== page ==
The Philosophy of Modern Song by Bob Dylan is published today. It is his first book since the acclaimed Chronicles, Volume One was published in 2014 and since then Dylan has won the Nobel Prize in Literature. So expectations for his new tome are high.
The Philosophy of Modern Song does not disappoint. Comprising of 66 essays, Dylan riffs on popular songs from the last century. Reading the book is like being able to hear with his ears. He explains the stories songs are based on, the impressions they inspire.
The prose is very Dylan. It’s full of fantastic phrasing, surprises, misdirection. But above all it’s a celebration of music Dylan loves. Some songs are well known standards like Volare, Your Cheatin’ Heart, Black Magic Women, Strangers In The Night – others are forgotten classics sure to be resurrected by Dylan shining the spotlight on them.
Music brings together all the biggest issues in the world, from love to death, war and religion and Dylan gives glimpses of his own philosophy throughout.
Here are just a few examples of his wit and wisdom.
Lessons from The Philosophy of Modern Song by Bob Dylan
Bob Dylan likes donuts
Before the book begins, there’s an example of Dylan playing the jester. The Philosophy of Modern Song is dedicated to legendary Tin Pan Alley songwriter Doc Pomus, but a special thanks also goes to “all the crew at Dunkin’ Donuts”.
The one and only Dylan reference
In a book profiling 66 of the greatest songs ever sung, there’s only one passing reference to one of Bob Dylan’s own. Writing about Elis Costello’s Pump It Up, Dylan comments: “[Costello] obviously had been listening to Springsteen too much. But he also had a heavy dose of Subterranean Homesick Blues.”
Money never changed a thing
Dylan digs into financial matters while writing about Elvis Presley’s Money Honey, coming to this conclusion: “…Ultimately money doesn’t matter. Nor do the things it can buy. Because no matter how many chairs you have, you only have one ass.”
Bob Dylan’s Never Ending tour explained
Bob Dylan played over 3,000 shows on the so-called Never Ending Tour between 1988 and the pandemic. At 81, he’s still on the road (and I’ll be going to see him tonight in Glasgow right after I schedule this article!) and in the book he explains the appeal of touring. Writing about Willie Nelson’s On the Road Again, he says:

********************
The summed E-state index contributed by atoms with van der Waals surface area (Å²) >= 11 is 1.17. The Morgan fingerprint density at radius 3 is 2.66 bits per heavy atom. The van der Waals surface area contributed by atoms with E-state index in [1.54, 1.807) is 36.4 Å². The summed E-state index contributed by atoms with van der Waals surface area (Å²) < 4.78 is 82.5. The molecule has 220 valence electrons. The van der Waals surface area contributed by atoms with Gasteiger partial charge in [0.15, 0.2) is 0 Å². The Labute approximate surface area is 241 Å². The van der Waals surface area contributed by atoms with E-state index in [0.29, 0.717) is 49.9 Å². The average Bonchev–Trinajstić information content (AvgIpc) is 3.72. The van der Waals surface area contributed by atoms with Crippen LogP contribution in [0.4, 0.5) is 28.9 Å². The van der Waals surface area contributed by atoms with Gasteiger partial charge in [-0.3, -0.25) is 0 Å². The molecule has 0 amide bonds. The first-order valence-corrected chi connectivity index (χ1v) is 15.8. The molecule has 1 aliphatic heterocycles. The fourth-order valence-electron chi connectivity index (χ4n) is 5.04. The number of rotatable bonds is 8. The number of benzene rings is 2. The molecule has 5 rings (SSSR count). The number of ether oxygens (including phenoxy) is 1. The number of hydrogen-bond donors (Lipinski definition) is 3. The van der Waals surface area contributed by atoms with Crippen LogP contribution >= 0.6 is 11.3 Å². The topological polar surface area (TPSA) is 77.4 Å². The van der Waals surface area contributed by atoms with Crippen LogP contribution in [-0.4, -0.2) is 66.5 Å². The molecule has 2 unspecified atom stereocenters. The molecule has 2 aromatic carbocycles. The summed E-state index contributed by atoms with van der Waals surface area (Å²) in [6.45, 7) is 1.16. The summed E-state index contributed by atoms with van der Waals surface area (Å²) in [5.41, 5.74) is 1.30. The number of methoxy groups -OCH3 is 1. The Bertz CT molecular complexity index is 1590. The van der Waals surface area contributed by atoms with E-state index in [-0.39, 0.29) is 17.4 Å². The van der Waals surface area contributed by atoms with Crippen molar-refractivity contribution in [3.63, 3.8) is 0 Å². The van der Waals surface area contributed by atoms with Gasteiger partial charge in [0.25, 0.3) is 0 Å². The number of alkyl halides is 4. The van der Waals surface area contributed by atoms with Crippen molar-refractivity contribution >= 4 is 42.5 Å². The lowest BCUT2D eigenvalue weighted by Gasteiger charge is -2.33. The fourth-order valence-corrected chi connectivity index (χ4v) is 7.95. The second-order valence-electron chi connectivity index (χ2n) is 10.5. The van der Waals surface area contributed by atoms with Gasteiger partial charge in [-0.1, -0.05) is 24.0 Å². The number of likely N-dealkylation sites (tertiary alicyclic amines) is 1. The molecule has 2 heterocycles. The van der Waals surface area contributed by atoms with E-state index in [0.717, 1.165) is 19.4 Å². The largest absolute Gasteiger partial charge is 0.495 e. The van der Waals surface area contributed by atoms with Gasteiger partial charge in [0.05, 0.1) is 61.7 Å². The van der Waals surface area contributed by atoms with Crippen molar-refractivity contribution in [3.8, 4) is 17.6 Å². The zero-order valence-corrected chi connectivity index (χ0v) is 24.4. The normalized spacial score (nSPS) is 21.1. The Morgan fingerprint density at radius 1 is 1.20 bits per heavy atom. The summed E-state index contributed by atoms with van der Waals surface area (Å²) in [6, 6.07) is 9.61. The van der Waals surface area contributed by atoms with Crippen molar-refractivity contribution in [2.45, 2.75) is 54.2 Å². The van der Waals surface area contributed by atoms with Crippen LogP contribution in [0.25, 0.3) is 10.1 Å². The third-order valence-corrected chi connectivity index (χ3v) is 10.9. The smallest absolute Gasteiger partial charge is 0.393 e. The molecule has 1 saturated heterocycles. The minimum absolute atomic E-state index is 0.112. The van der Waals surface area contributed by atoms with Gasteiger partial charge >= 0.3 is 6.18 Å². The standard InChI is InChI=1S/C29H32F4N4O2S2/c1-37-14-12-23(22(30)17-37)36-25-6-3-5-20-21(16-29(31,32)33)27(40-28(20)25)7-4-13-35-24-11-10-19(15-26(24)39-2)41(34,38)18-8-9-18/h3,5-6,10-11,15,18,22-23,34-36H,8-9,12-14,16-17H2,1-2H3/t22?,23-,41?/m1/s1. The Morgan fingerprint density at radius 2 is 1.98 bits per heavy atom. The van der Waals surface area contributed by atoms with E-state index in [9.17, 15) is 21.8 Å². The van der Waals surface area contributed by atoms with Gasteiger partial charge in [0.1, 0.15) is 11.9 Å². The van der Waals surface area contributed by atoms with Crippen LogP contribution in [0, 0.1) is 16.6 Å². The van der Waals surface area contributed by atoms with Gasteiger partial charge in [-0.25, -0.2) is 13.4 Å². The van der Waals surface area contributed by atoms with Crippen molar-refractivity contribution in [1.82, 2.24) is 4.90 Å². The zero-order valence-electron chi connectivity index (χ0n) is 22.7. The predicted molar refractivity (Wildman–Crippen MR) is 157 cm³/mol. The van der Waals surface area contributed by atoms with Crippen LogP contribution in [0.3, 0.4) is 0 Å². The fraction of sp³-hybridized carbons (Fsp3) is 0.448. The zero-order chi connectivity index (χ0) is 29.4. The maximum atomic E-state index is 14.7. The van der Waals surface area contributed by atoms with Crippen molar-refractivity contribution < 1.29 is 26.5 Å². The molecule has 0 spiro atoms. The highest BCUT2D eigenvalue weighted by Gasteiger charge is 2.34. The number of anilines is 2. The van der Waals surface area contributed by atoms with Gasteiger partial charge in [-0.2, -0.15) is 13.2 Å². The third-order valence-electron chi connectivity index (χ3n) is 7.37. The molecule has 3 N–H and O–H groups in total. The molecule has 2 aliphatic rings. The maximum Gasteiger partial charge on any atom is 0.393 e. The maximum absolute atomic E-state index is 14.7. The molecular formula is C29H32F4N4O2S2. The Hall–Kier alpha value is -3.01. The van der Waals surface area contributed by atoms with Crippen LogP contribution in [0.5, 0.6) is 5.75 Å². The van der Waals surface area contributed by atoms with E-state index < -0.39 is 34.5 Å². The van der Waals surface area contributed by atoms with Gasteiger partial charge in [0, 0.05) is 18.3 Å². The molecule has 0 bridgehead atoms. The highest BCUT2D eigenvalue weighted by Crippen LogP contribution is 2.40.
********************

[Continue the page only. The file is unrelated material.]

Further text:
“There’s another song to be written about the real reason you can’t wait to get on the road again. Nobody’s mad because you didn’t take the garbage out, acquaintances don’t just drop in unannounced, neighbors don’t give you the stink-eye every time the wind shifts.
“The thing about being on the road is that you’re not bogged down by anything. Not even bad news. You give pleasure to other people and you keep the grief to yourself.”
The pro-polygamy argument
In an eye-opening – likely tongue-in-cheek – passage, Bob Dylan promotes polygamy. It’s related to Johnnie Taylor’s song Cheaper To Keep Her that takes in destructive lawyers and equality. Dylan writes: “Mixed marriages, gay marriages – proponents have rightly lobbied to make all of these legal but no one has fought for the only one that really counts, the polygamist marriage.”
He continues: “You can almost hear the gnashing of teeth and snarls from the crusaders and lobbyists” before adding that it shouldn’t only apply to men marrying multiple women: “Have at it, ladies. There’s another glass ceiling for you to break”.
Some advice for those who don’t think America is as great as they imagine it once was. “If you want to hear a political record play this one,” Dylan says about Feel So Good by Sonny Burgess. “If you’re wondering what happened to the late, great country you grew up with or how you can make America great again perhaps this record can give you some idea.”
Continuing to address some of the problems that plague contemporary society, Dylan writes about how the echo chambers we surround ourselves with are damaging society.
“Turns out, the best way to shut people up isn’t to take away their forum – it’s to give them all their own separate pulpits,” he says. “Ultimately most folks will listen to what they already know and read what they already agree with. They will devour pale retreads of the familiar and perhaps never get to discover they might have a taste for Shakespeare or flamenco dancing.
“It’s the equivalent of letting an eight-year-old pick their own diet.”